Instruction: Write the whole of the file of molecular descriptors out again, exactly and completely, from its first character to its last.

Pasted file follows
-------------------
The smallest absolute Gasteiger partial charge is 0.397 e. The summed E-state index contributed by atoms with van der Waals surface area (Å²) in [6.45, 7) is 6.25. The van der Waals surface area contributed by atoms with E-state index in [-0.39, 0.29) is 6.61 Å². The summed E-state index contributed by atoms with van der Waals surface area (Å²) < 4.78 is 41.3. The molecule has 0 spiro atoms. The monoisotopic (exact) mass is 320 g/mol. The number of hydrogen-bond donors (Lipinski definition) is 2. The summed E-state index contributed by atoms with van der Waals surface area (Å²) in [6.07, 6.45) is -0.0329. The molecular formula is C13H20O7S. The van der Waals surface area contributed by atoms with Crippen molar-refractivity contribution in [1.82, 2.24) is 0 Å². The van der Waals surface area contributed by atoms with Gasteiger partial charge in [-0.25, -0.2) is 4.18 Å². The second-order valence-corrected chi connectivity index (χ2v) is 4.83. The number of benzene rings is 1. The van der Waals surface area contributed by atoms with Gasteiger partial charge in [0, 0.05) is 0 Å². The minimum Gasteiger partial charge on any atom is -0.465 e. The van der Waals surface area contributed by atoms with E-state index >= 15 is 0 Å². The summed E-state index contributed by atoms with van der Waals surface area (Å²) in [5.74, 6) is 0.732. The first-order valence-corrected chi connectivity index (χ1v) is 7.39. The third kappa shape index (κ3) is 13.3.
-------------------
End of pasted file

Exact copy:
The smallest absolute Gasteiger partial charge is 0.397 e. The summed E-state index contributed by atoms with van der Waals surface area (Å²) in [6.45, 7) is 6.25. The van der Waals surface area contributed by atoms with E-state index in [-0.39, 0.29) is 6.61 Å². The summed E-state index contributed by atoms with van der Waals surface area (Å²) < 4.78 is 41.3. The molecule has 0 spiro atoms. The monoisotopic (exact) mass is 320 g/mol. The number of hydrogen-bond donors (Lipinski definition) is 2. The summed E-state index contributed by atoms with van der Waals surface area (Å²) in [6.07, 6.45) is -0.0329. The molecular formula is C13H20O7S. The van der Waals surface area contributed by atoms with Crippen molar-refractivity contribution in [1.82, 2.24) is 0 Å². The van der Waals surface area contributed by atoms with Gasteiger partial charge in [-0.25, -0.2) is 4.18 Å². The second-order valence-corrected chi connectivity index (χ2v) is 4.83. The number of benzene rings is 1. The van der Waals surface area contributed by atoms with Gasteiger partial charge in [0, 0.05) is 0 Å². The minimum Gasteiger partial charge on any atom is -0.465 e. The van der Waals surface area contributed by atoms with E-state index >= 15 is 0 Å². The summed E-state index contributed by atoms with van der Waals surface area (Å²) in [5.74, 6) is 0.732. The first-order valence-corrected chi connectivity index (χ1v) is 7.39. The third kappa shape index (κ3) is 13.3.